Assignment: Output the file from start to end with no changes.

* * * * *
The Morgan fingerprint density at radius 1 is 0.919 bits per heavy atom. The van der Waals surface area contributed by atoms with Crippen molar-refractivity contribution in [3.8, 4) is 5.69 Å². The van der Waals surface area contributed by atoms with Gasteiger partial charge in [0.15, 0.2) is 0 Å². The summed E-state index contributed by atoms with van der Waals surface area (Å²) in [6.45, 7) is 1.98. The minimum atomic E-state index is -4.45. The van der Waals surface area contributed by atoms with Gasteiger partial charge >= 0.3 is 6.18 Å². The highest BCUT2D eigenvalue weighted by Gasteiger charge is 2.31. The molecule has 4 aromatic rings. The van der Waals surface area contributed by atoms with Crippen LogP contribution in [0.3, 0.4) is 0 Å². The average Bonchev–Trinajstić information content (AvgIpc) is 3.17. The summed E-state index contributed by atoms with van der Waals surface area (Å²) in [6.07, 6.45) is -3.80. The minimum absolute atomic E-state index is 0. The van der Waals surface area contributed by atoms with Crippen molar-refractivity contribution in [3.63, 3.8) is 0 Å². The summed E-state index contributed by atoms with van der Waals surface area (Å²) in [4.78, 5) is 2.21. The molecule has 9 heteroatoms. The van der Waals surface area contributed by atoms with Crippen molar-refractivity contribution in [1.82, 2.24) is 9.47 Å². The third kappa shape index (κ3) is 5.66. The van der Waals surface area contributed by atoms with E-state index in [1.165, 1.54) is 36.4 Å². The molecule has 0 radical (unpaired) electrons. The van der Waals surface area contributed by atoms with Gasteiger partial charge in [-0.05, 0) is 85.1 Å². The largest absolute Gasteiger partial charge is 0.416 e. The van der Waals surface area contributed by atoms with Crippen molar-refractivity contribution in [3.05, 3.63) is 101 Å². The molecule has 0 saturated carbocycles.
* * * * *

The Morgan fingerprint density at radius 1 is 0.919 bits per heavy atom. The van der Waals surface area contributed by atoms with Crippen molar-refractivity contribution in [3.8, 4) is 5.69 Å². The van der Waals surface area contributed by atoms with Gasteiger partial charge in [0.15, 0.2) is 0 Å². The summed E-state index contributed by atoms with van der Waals surface area (Å²) in [6.45, 7) is 1.98. The minimum atomic E-state index is -4.45. The van der Waals surface area contributed by atoms with Gasteiger partial charge >= 0.3 is 6.18 Å². The highest BCUT2D eigenvalue weighted by Gasteiger charge is 2.31. The molecule has 4 aromatic rings. The van der Waals surface area contributed by atoms with Crippen LogP contribution in [0.3, 0.4) is 0 Å². The average Bonchev–Trinajstić information content (AvgIpc) is 3.17. The summed E-state index contributed by atoms with van der Waals surface area (Å²) in [6.07, 6.45) is -3.80. The minimum absolute atomic E-state index is 0. The van der Waals surface area contributed by atoms with Crippen molar-refractivity contribution in [3.63, 3.8) is 0 Å². The summed E-state index contributed by atoms with van der Waals surface area (Å²) in [4.78, 5) is 2.21. The molecule has 9 heteroatoms. The van der Waals surface area contributed by atoms with Crippen molar-refractivity contribution in [1.82, 2.24) is 9.47 Å². The third kappa shape index (κ3) is 5.66. The van der Waals surface area contributed by atoms with E-state index in [1.165, 1.54) is 36.4 Å². The molecule has 0 radical (unpaired) electrons. The van der Waals surface area contributed by atoms with Gasteiger partial charge in [-0.05, 0) is 85.1 Å². The largest absolute Gasteiger partial charge is 0.416 e. The van der Waals surface area contributed by atoms with Crippen molar-refractivity contribution in [3.05, 3.63) is 101 Å². The molecule has 0 saturated carbocycles.